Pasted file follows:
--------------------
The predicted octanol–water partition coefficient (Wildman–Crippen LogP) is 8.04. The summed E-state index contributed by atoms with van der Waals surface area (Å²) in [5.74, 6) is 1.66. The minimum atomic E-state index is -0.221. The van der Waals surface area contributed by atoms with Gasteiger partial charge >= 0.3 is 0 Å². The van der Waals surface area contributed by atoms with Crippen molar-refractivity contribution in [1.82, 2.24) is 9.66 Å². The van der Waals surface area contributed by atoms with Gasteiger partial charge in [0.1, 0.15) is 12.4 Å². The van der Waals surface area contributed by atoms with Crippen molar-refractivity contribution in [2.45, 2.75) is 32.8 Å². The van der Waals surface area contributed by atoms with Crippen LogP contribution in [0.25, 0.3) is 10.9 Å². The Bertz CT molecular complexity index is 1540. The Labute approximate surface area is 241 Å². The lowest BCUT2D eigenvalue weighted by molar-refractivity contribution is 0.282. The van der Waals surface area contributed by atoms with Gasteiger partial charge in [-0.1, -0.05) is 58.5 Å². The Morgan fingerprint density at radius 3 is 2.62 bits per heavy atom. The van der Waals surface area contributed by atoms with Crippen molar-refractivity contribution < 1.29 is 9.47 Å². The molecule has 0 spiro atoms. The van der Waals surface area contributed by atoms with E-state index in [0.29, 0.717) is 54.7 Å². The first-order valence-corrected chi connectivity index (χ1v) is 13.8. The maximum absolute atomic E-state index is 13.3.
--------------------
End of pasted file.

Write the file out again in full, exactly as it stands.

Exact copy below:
The predicted octanol–water partition coefficient (Wildman–Crippen LogP) is 8.04. The summed E-state index contributed by atoms with van der Waals surface area (Å²) in [5.74, 6) is 1.66. The minimum atomic E-state index is -0.221. The van der Waals surface area contributed by atoms with Gasteiger partial charge >= 0.3 is 0 Å². The van der Waals surface area contributed by atoms with Crippen molar-refractivity contribution in [1.82, 2.24) is 9.66 Å². The van der Waals surface area contributed by atoms with Gasteiger partial charge in [0.1, 0.15) is 12.4 Å². The van der Waals surface area contributed by atoms with Crippen molar-refractivity contribution in [2.45, 2.75) is 32.8 Å². The van der Waals surface area contributed by atoms with Crippen LogP contribution in [0.25, 0.3) is 10.9 Å². The Bertz CT molecular complexity index is 1540. The Labute approximate surface area is 241 Å². The lowest BCUT2D eigenvalue weighted by molar-refractivity contribution is 0.282. The van der Waals surface area contributed by atoms with Gasteiger partial charge in [-0.1, -0.05) is 58.5 Å². The Morgan fingerprint density at radius 3 is 2.62 bits per heavy atom. The van der Waals surface area contributed by atoms with Crippen molar-refractivity contribution < 1.29 is 9.47 Å². The molecule has 0 spiro atoms. The van der Waals surface area contributed by atoms with E-state index in [0.29, 0.717) is 54.7 Å². The first-order valence-corrected chi connectivity index (χ1v) is 13.8. The maximum absolute atomic E-state index is 13.3.